Kathmandu - This week the news of the gradual shutdown of schools, directives by the municipalities and federal government’s decision to close all academic institutions were the only news except few exceptions.
- This week the Cabinet decided to shut schools and colleges for an indefinite period, according to the minister of law, justice, and parliamentary affairs. With COVID-19 infection spreading at an alarming rate among schoolchildren, the government has called for the closure of educational institutions from April 20.
- Another news reported that TU, the country’s largest varsity, has suspended all its ongoing and pre-scheduled examinations for an indefinite period. Issuing a public notice, TU said the decision to suspend exams was taken to introduce prohibitory orders in major urban areas of the country. The COVID-19 Crisis Management Centre had recommended that the government suspend all university examinations as well. Last year, TU examinations were postponed for up to nine months due to the nationwide lockdown.
- Previously KMC had also decided to close the schools after parents’/guardians’ request for suspension of physical classes considering the rising number of virus cases. School closure gives parents a sigh of relief, the news reported.
- Another news article reported that police took the private school operators and 11 teachers under control for operating schools amid soaring coronavirus cases in Saptari. The municipality and district administration office had issued a notice to close all education institutions till May 13.
- News reported about misuse of authority stating that allocation of Rs. 2.5 million to Rs. 10 million has been made for some of the schools based on recommendation of President Bhandari and other close political leaders with access to power. The news had also quoted an education expert stating that such Presidential Education Improvement programs are unnecessary and only serve the purpose to fulfill the wish of the president to exercise executive role.
- Another news article reported that the Ministry of Education has started the homework of running classes on television and setting up its own data center for online classes operation.
- A news article stated that Hetauda Sub-metropolis has decided to give minimum wage to the teachers of government Early Child Development (ECD) classes run in its area. ECD teachers had been earning a total monthly salary of Rs 7,000 of which the federal government was supporting Rs. 6,000 while the provincial government was supporting Rs. 1000. The teachers will get Rs. 13,500 monthly if the minimum wage is implemented, said chief of the education department of the sub-metropolis. Implementing the minimum wage will add about Rs. 10 million to the Hetauda sub-metropolis annually. There are more than 100 ECD class teachers in Hetauda sub-metropolis. They have been working for a long time on low wages.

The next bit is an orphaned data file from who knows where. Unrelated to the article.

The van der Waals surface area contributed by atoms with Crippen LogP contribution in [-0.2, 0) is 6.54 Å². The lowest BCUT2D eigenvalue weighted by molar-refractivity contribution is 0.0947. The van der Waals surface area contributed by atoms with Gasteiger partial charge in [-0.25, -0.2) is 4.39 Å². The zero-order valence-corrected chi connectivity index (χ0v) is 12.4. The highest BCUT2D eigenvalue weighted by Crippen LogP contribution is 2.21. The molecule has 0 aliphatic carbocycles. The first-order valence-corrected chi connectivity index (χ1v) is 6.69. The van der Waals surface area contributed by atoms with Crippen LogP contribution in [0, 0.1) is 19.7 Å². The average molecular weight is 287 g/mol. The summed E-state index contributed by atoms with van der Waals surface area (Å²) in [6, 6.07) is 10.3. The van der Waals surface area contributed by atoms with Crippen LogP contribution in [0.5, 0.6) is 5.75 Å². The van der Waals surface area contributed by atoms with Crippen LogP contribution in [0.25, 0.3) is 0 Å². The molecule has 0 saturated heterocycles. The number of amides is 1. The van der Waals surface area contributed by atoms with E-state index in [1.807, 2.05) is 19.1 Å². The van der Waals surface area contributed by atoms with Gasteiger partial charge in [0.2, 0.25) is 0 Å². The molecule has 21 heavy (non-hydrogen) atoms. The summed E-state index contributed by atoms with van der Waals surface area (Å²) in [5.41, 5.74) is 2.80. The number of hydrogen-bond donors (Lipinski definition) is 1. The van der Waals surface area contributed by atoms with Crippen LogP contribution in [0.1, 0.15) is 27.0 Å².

This is a positive step towards the right direction and similar policy decisions should be replicated across other municipalities. This can ensure that there is scope for selection for better ECD teachers and that experienced teachers can be retained in this level and profession. In many countries with better academic performances primary level teacher profession is highly regarded and a very well paid job demanding more skill and experience, recognizing higher influence for early teachers in children’s life.
- An opinion article expressed that the national university Tribhuwan University still uses the conventional way to produce knowledge. It undermines ideas of inclusivity and equality in education. It stated that the university neglects research and analysis of the pervasive deep inequality in the society and unequal access to education in Nepal. It carries the historic upper caste legacy in producing knowledge and disseminating it. The writer further suggested that for TU to be reflective of the institution’s commitment to diversity and promise to nation building, it must be inclusive of the entire universe available in the society, both among students and teachers.
- Other news included an international news on Delhi-based South Asian University (SAU) ordered residential students to leave the dormitory with increasing risk of COVID. Death of a female student of a private school while parents claimed the school's negligence for the incident in Tilottama Municipality was also reported in the media.
|Abbreviations : COVID- Corona Virus Disease, RM- Rural Municipality, TU- Tribhuvan University, KU-Kathmandu University, AFU- Agriculture and Forestry University, MoEST- Ministry of Education, Science and Technology, TUSC- Tribhuvan University Service Commission, NGOs- Non-Governmental Organizations, ECD- Early Childhood Development, SEE- Secondary Education Examination, KMC- Kathmandu Metropolitan City
'Education this Week' is a joint effort to analyze the press coverage of education in Nepal’s selected print media published in Kathmandu. The main aim of this effort is to identify and explain major education issues picked up by the media and give back and foreground the news. This, we believe, will help policy makers and other responsible people to keep abreast with ongoing concerns and discussions on and around education. EduKhabar, in collaboration with the Center for Educational Policies and Practices (CEPP), has produced this analysis based on the news printed in Kantipur (Nepali) and The Himalayan Times (English) between 21- 27 April 2021 (8-14 Baisakh, 2078) - Editor.
Read this analysis in Nepali : बढ्दो कोरोना संक्रमण : बन्द शैक्षिक संस्था